To produce multiple colors, various organic layers are added with smart switches in the devices to turn them on and off, thus they become video display capable and aircraft will start seeing their application in IFE systems soon. Weight, color and quality are the plus signs; price will no doubt be the negative factor. OLED Displays deliver better ‘black’ colors, images have vivid color and are sharper… not to mention, the on-off characteristics are faster – great for motion video; however, they will just cost more.

As we mentioned, there is a real effort in aviation to include this technology, both in commercial (R&D) and in business aviation (product development and sales). The folks at Flight Display Systems, who are on a lot of cutting edges of inflight technology, started offering cabin IFE controls for the entertainment systems. Further, David Gray, President of Flight Display Systems told IFExpress: “OLED technology allows a fantastic viewing angle, extreme resolution, and low power. All this is in a very small package. The future looks bright for applications that are curved and tight fitting for older technologies. For example I have a Samsung S-4 phone with a 5″ full 1080P OLED display. This quality will become the standard going forward.”

Furthermore, all this lighting technology is not lost on the commercial airline R&D folks. Universal Display has been awarded a $225,000 Small Business Innovation Research (SBIR) Phase I program from the U.S. Department of Energy (DOE). Under the program, titled “Novel Energy-Saving Phosphorescent OLED Lighting Products,” Universal Display will partner with and subcontract IDD Aerospace/Zodiac Lighting Solutions to evaluate and demonstrate the potential for energy- efficient and cost-effective white OLED lighting panels for aircraft interiors. IFExpress talked to IDD about their development shelf lighting project and Beth de Young, General Manager at IDD Aerospace/Zodiac Lighting Solutions noted: “Through our partnership with Universal Display, we aim to contribute to a disruptive shift in the adoption of OLED lighting by providing a compelling early entry product. The data generated by developing this shelf utility light may be applied to larger-scale OLED lighting aircraft projects, including cabin applications for interior furniture, galley, interior structure enhancements, as well as other potential adoptions in cabin accent, task, ceiling and sidewall lighting, and sign backlighting.” Our readers should stay tuned to OLED breakthroughs for aircraft usage… LED’s and OLED’s are the stuff of future passenger cabin experience.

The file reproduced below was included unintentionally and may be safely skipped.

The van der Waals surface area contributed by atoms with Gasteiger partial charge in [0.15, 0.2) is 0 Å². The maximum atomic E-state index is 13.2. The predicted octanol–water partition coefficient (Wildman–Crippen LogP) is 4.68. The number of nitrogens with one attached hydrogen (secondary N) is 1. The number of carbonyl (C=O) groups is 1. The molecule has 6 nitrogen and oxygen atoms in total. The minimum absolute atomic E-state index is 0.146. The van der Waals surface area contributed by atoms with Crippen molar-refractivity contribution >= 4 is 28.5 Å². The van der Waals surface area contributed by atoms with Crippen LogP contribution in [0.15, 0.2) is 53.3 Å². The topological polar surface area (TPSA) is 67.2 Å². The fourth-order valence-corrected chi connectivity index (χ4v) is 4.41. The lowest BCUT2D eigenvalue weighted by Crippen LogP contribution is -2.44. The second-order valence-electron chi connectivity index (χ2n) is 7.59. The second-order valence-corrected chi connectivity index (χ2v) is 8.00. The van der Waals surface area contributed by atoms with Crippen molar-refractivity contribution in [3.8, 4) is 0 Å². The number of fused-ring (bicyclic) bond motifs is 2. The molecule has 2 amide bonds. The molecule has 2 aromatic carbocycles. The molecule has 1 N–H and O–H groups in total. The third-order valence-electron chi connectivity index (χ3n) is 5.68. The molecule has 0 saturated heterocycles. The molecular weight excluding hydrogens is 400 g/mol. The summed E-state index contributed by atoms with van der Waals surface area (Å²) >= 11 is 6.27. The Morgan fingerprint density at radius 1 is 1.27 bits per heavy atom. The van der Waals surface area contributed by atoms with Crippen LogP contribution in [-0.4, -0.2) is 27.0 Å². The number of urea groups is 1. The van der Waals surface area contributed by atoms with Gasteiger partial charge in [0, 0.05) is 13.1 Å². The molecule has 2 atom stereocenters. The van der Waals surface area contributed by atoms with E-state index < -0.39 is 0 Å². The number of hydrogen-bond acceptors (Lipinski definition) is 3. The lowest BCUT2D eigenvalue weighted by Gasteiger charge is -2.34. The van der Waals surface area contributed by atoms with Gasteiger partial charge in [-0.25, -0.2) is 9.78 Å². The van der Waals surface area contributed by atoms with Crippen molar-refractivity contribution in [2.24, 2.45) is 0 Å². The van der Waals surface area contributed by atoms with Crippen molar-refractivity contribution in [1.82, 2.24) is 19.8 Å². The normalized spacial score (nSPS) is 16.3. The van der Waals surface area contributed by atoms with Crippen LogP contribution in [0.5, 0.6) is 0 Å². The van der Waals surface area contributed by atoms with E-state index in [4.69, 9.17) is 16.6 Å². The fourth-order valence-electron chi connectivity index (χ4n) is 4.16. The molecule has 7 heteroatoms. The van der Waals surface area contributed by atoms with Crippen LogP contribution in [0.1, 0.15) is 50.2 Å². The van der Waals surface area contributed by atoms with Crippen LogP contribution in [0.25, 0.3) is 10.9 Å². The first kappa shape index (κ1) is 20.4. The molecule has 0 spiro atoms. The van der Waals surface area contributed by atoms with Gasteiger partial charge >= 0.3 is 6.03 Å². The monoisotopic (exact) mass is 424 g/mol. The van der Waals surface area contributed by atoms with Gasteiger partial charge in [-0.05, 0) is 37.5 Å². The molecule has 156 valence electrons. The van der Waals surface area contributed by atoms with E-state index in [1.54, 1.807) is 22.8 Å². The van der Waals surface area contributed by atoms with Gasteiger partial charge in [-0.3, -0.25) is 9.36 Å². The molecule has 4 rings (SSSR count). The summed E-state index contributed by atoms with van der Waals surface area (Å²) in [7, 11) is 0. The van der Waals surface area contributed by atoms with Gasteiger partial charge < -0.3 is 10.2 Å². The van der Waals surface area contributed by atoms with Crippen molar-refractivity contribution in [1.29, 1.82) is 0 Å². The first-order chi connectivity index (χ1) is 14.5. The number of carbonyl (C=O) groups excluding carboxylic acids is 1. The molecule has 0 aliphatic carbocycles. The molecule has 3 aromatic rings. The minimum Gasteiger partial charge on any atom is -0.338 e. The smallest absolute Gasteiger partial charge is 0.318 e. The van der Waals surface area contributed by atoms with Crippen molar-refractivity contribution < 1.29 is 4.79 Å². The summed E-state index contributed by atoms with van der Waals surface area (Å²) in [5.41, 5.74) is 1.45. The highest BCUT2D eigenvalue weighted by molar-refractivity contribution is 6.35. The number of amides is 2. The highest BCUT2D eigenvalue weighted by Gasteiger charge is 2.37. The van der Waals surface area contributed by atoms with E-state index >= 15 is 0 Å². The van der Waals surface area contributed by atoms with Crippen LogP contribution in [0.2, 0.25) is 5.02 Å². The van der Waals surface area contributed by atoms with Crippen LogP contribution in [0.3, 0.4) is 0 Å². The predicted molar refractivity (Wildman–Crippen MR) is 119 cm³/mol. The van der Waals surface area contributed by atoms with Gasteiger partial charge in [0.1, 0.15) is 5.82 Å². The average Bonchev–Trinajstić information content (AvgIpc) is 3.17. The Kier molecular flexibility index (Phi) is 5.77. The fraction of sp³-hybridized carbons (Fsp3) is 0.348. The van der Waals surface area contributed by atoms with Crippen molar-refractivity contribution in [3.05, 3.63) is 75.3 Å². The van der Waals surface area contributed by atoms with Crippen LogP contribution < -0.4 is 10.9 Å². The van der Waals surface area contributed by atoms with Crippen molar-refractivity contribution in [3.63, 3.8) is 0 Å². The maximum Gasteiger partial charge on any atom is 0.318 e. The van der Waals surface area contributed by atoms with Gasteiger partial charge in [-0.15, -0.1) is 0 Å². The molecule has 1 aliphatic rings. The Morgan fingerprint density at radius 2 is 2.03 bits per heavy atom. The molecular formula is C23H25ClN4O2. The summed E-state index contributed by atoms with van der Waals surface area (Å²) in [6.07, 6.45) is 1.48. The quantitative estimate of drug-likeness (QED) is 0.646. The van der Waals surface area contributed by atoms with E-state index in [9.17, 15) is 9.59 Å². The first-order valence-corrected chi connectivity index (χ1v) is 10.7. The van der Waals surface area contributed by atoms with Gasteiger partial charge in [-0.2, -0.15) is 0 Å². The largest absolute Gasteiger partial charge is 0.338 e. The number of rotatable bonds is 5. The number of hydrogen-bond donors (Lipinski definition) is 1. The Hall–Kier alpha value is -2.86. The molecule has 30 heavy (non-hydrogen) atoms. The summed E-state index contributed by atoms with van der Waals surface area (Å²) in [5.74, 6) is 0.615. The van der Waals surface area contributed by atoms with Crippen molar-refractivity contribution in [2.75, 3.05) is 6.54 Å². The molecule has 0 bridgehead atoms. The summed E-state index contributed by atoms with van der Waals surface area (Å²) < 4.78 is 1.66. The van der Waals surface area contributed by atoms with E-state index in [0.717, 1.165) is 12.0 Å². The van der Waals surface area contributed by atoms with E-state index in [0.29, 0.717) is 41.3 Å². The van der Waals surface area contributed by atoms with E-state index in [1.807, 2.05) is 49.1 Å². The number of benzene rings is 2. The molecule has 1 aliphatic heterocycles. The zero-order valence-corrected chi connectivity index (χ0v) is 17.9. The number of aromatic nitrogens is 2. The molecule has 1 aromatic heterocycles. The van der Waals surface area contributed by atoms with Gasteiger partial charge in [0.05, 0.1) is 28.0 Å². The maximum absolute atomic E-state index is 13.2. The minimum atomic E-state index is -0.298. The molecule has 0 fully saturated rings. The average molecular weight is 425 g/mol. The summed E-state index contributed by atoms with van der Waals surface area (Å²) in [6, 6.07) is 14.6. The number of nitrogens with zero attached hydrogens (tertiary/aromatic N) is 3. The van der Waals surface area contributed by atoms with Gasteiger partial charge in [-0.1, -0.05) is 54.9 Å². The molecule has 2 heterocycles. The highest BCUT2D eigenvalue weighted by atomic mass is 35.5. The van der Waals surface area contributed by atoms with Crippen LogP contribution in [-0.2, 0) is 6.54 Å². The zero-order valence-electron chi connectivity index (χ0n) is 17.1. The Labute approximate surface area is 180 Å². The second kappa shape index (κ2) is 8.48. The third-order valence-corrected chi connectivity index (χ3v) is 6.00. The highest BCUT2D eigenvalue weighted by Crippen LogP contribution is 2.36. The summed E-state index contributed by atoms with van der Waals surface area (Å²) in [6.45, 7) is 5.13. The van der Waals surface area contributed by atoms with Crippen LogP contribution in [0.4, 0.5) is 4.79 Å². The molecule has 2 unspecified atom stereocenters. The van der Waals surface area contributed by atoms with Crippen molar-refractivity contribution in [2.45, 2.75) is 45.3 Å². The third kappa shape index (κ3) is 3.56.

We should note that Phosphorescent Organic Light Emitting Diodes (PHOLED’s) are another source of potential lighting for future aircraft cabin lighting applications and by their nature can act as sheets of light in applications requiring flat, thin, lighted surfaces. As on might guess, the phosphorescence is a result of similar electrical phenomena and use organic materials that “glow”. Because of their high efficiency, we expect to see them in applications such as personal lighting first and later (as prices drop and manufacturing capability increase) as broader sources of white and colored lighting. There is a bright future for this technology and this is exactly why IFExpress is staying tuned.